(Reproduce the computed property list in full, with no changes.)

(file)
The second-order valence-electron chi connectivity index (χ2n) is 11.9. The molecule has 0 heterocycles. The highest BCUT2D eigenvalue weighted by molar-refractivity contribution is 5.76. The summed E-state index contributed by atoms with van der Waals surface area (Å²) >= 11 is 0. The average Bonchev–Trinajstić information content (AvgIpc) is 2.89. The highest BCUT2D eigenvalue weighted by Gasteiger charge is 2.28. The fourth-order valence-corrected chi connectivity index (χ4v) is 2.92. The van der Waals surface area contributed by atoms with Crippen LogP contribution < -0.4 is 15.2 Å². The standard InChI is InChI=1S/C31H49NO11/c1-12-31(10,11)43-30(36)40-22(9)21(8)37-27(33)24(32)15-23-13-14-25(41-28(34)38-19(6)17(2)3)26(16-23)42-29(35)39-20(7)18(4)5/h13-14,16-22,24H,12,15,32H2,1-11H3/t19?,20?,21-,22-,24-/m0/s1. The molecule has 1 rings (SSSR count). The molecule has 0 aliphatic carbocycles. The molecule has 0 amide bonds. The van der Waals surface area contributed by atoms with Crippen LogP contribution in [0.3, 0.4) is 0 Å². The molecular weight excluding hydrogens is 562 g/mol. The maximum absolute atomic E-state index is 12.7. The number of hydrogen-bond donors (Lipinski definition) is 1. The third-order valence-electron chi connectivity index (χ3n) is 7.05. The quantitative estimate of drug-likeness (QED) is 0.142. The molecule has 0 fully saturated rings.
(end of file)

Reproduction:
The second-order valence-electron chi connectivity index (χ2n) is 11.9. The molecule has 0 heterocycles. The highest BCUT2D eigenvalue weighted by molar-refractivity contribution is 5.76. The summed E-state index contributed by atoms with van der Waals surface area (Å²) >= 11 is 0. The average Bonchev–Trinajstić information content (AvgIpc) is 2.89. The highest BCUT2D eigenvalue weighted by Gasteiger charge is 2.28. The fourth-order valence-corrected chi connectivity index (χ4v) is 2.92. The van der Waals surface area contributed by atoms with Crippen LogP contribution < -0.4 is 15.2 Å². The standard InChI is InChI=1S/C31H49NO11/c1-12-31(10,11)43-30(36)40-22(9)21(8)37-27(33)24(32)15-23-13-14-25(41-28(34)38-19(6)17(2)3)26(16-23)42-29(35)39-20(7)18(4)5/h13-14,16-22,24H,12,15,32H2,1-11H3/t19?,20?,21-,22-,24-/m0/s1. The molecule has 1 rings (SSSR count). The molecule has 0 aliphatic carbocycles. The molecule has 0 amide bonds. The van der Waals surface area contributed by atoms with Crippen LogP contribution in [0.3, 0.4) is 0 Å². The molecular weight excluding hydrogens is 562 g/mol. The maximum absolute atomic E-state index is 12.7. The number of hydrogen-bond donors (Lipinski definition) is 1. The third-order valence-electron chi connectivity index (χ3n) is 7.05. The quantitative estimate of drug-likeness (QED) is 0.142. The molecule has 0 fully saturated rings.